The Federal Bureau of Prisons oversees 114 correctional institutions throughout the United States. Most of them are classified as Minimum to Medium security, Levels I-IV. These facilities house everyday criminals, and only contain a very small number of high-profile, high risk inmates. There are 22 prisons, however, that are dedicated to keeping the most dangerous humans in the country off the streets. These are Super-Maximum Security prisons, or Supermax.
They are classified as Levels V-VI, and they offer little more than what is needed to survive; nourishment and shelter. Most offer no chance of rehabilitation, and for some, it’s just the last stop before capital punishment. The evolution of the Supermax prison can be seen the clearest through three facilities: United States Penitentiary (USP) Alcatraz, USP Marion, and Administrative Maximum USP Florence. The first real need for a Supermax prison arose in the 1920’s, during the Great Depression and Prohibition.
Crime was rampant, and gangsters like Al Capone and George “Machine Gun” Kelly ran the streets. The Ashurst-Sumners Act, which prohibited the interstate transportation and sale of goods manufactured in prisons, had officially ended free-market prison industry. Prison administrators, left with inmates that had nothing to do, latched on to the concept that only through a harsh prison sentence could an inmate pay their debt to society. Prisons transformed from factories to fortresses, with maximum security and minimum freedom.
But many could not handle the influx of criminals that rose with the crime rate, along with agitated inmates that incited riots just to pass the otherwise uneventful time. The Federal Bureau of Prisons, newly established in 1930, decided that a message needed to be sent to the American public that the uncontrolled crime surge would not go unchallenged any longer. Twenty years ago, super-maximum-security prisons were rare in America. As of 1996, over two-thirds of states had “supermax” facilities that collectively housed more than 20,000 inmates.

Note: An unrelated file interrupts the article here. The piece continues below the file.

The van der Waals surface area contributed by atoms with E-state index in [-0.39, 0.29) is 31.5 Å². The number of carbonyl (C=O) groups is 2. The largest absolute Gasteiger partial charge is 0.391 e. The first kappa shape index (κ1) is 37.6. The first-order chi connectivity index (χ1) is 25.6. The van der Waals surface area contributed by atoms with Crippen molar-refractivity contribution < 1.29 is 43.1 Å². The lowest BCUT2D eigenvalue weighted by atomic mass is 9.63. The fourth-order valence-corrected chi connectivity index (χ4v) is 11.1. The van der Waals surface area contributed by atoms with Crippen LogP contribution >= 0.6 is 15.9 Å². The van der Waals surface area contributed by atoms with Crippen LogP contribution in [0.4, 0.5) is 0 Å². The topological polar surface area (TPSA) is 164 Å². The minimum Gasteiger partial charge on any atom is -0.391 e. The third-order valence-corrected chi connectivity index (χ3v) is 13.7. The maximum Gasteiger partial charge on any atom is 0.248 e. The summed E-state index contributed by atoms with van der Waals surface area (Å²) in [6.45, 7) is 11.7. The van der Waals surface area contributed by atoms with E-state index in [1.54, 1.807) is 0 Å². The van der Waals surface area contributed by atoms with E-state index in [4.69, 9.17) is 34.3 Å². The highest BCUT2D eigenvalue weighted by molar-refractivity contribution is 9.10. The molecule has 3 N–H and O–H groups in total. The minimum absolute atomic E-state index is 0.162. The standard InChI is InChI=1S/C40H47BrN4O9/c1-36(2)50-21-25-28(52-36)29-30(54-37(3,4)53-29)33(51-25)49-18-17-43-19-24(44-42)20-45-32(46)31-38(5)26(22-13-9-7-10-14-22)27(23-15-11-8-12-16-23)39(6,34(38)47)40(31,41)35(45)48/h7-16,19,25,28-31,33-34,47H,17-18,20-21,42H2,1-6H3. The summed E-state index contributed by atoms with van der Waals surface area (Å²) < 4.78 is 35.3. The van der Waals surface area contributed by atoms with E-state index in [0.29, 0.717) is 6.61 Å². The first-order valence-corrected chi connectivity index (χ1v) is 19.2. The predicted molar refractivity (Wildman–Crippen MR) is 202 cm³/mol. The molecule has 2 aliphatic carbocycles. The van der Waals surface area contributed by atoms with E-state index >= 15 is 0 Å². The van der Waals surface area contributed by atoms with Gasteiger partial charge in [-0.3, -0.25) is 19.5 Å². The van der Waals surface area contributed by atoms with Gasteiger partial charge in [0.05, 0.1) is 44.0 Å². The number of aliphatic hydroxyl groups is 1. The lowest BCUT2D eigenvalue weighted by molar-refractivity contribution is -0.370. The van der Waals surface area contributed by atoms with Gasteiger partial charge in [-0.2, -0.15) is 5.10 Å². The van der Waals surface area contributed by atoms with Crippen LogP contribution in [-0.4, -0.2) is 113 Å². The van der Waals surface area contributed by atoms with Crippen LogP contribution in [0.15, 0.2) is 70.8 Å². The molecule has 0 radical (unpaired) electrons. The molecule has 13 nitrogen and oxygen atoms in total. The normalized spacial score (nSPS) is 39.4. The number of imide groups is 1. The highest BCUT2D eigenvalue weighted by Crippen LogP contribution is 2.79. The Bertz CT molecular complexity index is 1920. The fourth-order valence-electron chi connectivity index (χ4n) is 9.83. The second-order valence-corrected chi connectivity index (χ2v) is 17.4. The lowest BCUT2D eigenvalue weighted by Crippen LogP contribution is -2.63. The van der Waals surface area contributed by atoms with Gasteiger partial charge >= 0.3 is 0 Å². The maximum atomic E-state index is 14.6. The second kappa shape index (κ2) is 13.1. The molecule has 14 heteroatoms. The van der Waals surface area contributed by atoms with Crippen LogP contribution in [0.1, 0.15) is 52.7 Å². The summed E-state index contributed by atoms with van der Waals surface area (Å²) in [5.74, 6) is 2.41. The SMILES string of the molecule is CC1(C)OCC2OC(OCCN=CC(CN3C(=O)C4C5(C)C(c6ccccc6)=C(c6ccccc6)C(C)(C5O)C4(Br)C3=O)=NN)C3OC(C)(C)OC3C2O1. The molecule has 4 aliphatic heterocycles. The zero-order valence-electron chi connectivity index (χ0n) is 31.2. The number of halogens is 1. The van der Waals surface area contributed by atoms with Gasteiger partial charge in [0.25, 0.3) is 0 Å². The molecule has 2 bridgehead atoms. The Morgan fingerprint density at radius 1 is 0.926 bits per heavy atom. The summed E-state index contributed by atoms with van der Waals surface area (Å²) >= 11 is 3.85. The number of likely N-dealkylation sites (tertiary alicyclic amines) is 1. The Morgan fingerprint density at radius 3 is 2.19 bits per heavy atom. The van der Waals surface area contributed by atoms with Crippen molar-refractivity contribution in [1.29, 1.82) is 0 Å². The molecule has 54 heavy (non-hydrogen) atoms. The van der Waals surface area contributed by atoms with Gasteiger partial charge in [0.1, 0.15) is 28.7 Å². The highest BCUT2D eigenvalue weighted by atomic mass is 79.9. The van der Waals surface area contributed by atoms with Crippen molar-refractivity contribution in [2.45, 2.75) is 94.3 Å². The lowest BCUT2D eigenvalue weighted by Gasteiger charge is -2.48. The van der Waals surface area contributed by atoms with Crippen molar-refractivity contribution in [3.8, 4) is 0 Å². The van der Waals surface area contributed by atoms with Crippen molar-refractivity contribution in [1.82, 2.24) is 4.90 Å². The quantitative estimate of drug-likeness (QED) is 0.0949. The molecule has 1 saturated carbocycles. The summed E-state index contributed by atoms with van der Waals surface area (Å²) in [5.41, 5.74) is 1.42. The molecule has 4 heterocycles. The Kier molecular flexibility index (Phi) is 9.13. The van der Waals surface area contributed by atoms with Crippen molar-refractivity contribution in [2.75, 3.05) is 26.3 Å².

Based on the present study, however, as of 2004, 44 states had supermax prisons. Designed to hold the most violent and disruptive inmates in single-cell confinement for 23 hours per day, often for an indefinite period of time, these facilities have been lightning rods for controversy. Economic considerations are one reason, supermaxes typically cost two or three times more to build and operate than traditional maximum security prisons. A perhaps bigger reason lies in the criticism by some that supermax confinement is unconstitutional and inhumane.
While proponents and opponents of supermax prisons debate such issues, a fundamental set of questions has gone largely unexamined: What exactly are the goals of supermax prisons? How, if at all, are these goals achieved? And what are their unintended impacts? , For 20 years the population in prisons in the united states have grown 700%, although seeing that our population has increased only 20% and the crime rate has decreased. with a population of more than 2 million, the united states incarcerate more people per capital than any other country that publishes tatistics on prisons, even Russia. California alone has built 20 more prisons since 1980, with other states and the Federal government following suit. Why are so many people in prison? In an atmosphere of fear, economic difficulties, and persistent racial divisions, prisons have become a popular “solution” to social ills. “Tough on crime” posturing by politicians has lowered the bar on what gets people into prison and how long they stay there, and has included vast expansions of prison space and law enforcement capacity. High security institutions, also known as United…